LARS BEJDER,∗§§ AMY SAMUELS,† HAL WHITEHEAD,∗ NICK GALES,‡ JANET MANN,§RICHARD CONNOR,∗∗ MIKE HEITHAUS,†† JANA WATSON-CAPPS,§ CINDY FLAHERTY,‡‡∗∗∗AND MICHAEL KR¨UTZEN†††. Decline in Relative Abundance of Bottlenose Dolphins Exposed to Long-Term Disturbance. Conservation Biology. Volume 20. No. 6, 1791- 1798. 

Changes in Relative Occurrence of Cetaceans in the Southern California Bight: A Comparison of Recent Aerial Survey Results with Historical Data Sources

The Southern California Bight (SCB) is an interesting area of study due to the constant movement and migrations of marine mammals and especially cetaceans through these waters. The Southern California Bight is ecologically complex area that includes the Channel Islands and part of the Pacific Ocean. Cold water currents of the California Current flow south to meet the warmer waters of Southern California Countercurrent near Point Conception California. The SCB is characterized by warm and cold-water periods (May- October and November-April).

Systematic surveying marine mammals off of Southern California have been conducted since the mid-1970s. The data collected is useful because it offers abundance estimates of different species. The records of pre-1970s are mostly search and record information, which can still be beneficial for relative occurrence and abundance of marine mammals from 1950 to 1960s.

The research topic would be the changes in occurrence of Cetaceans over time. The research question (s) are what are the comparisons between literature reviews and 15 aerial surveys? What are the changes being seen between the search and record information from the 50s and 60s compared to the information from systematic surveys? The type of data used in this research was survey with annual information, meaning that the data is aggregate, interval or ratio data.

From the literature available, species rankings were collected and relative frequency of sightings from at-sea studies from 1950s to 2012 were analyzed. The results from 2008-2012 systematic aerial surveys were compared to eight other studies that best represented the relative occurrence of (SCB) cetaceans for specific time periods. Summaries of relative species rankings were places into tables. 16 species were observed during the most recent set of surveys. Multiple factors are discussed that would influence or bias the rankings, geographical location of the survey relative to species habitat, survey season relative to migration patterns, weather and sightability, observation platform, and historical species identification issues.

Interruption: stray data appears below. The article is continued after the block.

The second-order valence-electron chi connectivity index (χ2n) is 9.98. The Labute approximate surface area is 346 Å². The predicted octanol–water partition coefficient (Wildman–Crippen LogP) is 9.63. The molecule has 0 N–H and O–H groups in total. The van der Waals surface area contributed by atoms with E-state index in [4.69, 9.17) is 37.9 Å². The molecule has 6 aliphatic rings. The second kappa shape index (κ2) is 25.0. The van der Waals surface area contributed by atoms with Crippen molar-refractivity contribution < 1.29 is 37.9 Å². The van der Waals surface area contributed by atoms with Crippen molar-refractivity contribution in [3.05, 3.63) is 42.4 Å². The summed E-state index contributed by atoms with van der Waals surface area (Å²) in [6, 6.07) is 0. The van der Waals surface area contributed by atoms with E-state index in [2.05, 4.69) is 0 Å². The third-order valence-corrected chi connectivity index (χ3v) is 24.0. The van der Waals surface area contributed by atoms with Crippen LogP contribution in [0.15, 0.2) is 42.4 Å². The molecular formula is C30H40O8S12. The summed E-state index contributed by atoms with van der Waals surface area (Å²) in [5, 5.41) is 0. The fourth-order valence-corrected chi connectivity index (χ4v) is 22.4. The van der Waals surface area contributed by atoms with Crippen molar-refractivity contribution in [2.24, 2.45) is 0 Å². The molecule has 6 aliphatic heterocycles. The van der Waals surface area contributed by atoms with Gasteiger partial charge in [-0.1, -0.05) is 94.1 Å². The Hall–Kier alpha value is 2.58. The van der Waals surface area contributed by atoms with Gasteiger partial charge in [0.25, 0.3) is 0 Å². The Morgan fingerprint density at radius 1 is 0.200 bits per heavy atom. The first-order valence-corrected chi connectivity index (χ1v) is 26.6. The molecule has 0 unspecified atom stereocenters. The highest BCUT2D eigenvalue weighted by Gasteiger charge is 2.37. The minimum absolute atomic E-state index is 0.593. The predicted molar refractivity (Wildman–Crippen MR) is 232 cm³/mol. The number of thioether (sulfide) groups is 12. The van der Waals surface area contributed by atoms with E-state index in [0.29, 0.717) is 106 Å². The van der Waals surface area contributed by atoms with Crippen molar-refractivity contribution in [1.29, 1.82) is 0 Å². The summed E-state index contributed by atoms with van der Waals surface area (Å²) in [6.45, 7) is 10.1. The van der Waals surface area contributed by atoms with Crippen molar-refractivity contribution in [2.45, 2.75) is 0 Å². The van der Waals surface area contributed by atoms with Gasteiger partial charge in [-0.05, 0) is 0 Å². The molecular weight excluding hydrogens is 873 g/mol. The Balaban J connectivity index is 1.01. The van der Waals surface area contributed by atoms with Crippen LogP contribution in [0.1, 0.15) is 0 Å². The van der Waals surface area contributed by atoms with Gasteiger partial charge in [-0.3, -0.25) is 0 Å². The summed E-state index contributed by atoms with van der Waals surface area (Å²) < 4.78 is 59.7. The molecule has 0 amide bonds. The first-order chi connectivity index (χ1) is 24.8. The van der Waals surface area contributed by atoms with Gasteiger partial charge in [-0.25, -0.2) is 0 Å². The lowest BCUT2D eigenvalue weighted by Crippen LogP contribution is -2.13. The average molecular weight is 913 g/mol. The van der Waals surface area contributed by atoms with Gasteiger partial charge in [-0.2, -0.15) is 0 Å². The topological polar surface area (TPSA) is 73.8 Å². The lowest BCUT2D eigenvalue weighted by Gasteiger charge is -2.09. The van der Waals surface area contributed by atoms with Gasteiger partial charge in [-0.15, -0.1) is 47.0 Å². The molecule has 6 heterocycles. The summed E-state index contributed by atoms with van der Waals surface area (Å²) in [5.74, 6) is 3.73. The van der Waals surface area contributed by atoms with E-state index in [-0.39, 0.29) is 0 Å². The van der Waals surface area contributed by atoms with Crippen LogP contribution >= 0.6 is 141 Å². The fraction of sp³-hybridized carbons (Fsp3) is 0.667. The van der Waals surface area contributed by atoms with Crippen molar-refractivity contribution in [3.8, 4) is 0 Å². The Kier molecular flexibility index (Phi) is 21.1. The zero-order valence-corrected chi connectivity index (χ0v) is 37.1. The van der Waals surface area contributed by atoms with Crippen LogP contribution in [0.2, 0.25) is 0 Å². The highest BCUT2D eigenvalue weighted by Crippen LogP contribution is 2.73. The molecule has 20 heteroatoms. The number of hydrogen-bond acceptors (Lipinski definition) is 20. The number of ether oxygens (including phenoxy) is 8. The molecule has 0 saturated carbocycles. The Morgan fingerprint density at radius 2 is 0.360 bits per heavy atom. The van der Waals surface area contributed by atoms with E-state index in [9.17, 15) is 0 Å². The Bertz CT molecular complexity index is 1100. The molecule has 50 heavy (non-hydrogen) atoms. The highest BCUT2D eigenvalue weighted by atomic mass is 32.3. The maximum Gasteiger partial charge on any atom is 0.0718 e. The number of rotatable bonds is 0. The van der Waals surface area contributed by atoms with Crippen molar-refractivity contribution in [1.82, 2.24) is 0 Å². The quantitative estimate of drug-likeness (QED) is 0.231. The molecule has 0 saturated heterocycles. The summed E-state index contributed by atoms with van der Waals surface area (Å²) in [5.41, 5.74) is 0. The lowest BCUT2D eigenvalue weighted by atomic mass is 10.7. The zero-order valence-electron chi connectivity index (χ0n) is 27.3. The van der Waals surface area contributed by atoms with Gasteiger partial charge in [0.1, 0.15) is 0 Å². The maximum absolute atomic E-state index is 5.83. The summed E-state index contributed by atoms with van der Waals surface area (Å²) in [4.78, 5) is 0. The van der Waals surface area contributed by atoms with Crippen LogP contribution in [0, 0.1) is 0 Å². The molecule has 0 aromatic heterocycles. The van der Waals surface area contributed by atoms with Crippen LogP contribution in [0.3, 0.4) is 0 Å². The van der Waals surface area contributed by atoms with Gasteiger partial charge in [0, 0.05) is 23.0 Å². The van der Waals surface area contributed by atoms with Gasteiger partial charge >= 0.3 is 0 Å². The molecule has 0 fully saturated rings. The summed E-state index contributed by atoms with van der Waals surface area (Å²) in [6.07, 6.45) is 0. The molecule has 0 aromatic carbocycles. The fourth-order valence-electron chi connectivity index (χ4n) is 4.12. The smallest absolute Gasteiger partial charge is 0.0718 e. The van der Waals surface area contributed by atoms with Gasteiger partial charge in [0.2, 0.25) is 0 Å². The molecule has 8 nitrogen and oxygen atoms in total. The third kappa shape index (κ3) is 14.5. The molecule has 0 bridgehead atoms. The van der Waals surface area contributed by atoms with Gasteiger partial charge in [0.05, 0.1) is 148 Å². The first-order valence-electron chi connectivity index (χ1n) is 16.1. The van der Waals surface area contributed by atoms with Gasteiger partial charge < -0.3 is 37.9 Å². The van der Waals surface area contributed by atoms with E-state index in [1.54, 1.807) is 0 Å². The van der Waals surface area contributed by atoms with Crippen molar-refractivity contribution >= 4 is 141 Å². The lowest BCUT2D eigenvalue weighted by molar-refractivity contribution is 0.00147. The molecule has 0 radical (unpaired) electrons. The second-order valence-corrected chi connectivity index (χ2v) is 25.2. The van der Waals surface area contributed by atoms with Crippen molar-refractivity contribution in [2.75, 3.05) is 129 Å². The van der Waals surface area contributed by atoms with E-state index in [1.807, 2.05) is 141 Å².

Overall, the articles was insightful is showing the ebbs and flows of relative occurrence of species throughout the Southern California Bight. What was not very clear was the movement from the literature to the species ranking. The process of creating these tables was not completely clear, other than that the abundance and sightings of different years has to do with the ranking and were different species are on the list. All information that was translated into the ranking list came from the systematic surveys and the other surveys from the 50s and 60s.

Smultea, M. and Jefferson, T. 2014. Changes in Relative Occurrence of Cetaceans in the Southern California Bight: A Comparison of Recent Aerial Survey Results with Historical Data Sources. Aquatic Mammals vol. 40 (1), 32-43. 

Marine Mammals as Sentinel Species for Oceans and Human Health

Bossart, G.D. 2006. Marine Mammals as Sentinel Species for Oceans and Human Health. Oceanography, Volume 19, Number 2, a quarterly journal of The Oceanography Society.

This article discusses the importance of marine mammals as a sentinel for human health and ocean health. Marine mammals are beneficial at helping to identify changes in the environment due to long life spans, feed at high trophic level, and extensive fat storage that help with anthropogenic toxin analysis. Marine mammals are also beneficial in the way that humans find that they can connect with them due to their charisma. The relationship between threats to marine mammals and consumption, population growth and behavioral patterns of humans are directly correlated.

The research question that is being asked is what are the diseases and threats that marine mammal sentinel’s are warning us about? In this paper they discuss the sentinel species as being the Atlantic Bottlenose Dolphin (Tursiops truncatus), West Indian Manatee(Trichechus manatus latirpstris), California Sea Lion (Zalophus californianus), and the Sea Otter (Enhydra lutris nereis).